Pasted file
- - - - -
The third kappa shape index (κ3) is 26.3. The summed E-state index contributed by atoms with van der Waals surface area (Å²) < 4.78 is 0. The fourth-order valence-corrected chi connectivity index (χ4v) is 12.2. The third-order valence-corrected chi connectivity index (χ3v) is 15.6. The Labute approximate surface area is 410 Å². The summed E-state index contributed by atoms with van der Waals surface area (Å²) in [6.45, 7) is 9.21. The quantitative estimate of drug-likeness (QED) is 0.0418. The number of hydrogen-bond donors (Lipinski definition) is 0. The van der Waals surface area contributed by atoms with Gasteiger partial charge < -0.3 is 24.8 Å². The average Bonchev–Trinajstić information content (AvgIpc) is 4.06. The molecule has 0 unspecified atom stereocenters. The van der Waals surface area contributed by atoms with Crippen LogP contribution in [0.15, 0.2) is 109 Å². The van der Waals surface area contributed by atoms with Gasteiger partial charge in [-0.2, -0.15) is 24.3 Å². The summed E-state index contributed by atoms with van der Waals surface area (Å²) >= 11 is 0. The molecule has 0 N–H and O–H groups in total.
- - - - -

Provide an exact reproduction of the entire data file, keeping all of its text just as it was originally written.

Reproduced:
The third kappa shape index (κ3) is 26.3. The summed E-state index contributed by atoms with van der Waals surface area (Å²) < 4.78 is 0. The fourth-order valence-corrected chi connectivity index (χ4v) is 12.2. The third-order valence-corrected chi connectivity index (χ3v) is 15.6. The Labute approximate surface area is 410 Å². The summed E-state index contributed by atoms with van der Waals surface area (Å²) in [6.45, 7) is 9.21. The quantitative estimate of drug-likeness (QED) is 0.0418. The number of hydrogen-bond donors (Lipinski definition) is 0. The van der Waals surface area contributed by atoms with Gasteiger partial charge < -0.3 is 24.8 Å². The average Bonchev–Trinajstić information content (AvgIpc) is 4.06. The molecule has 0 unspecified atom stereocenters. The van der Waals surface area contributed by atoms with Crippen LogP contribution in [0.15, 0.2) is 109 Å². The van der Waals surface area contributed by atoms with Gasteiger partial charge in [-0.2, -0.15) is 24.3 Å². The summed E-state index contributed by atoms with van der Waals surface area (Å²) >= 11 is 0. The molecule has 0 N–H and O–H groups in total.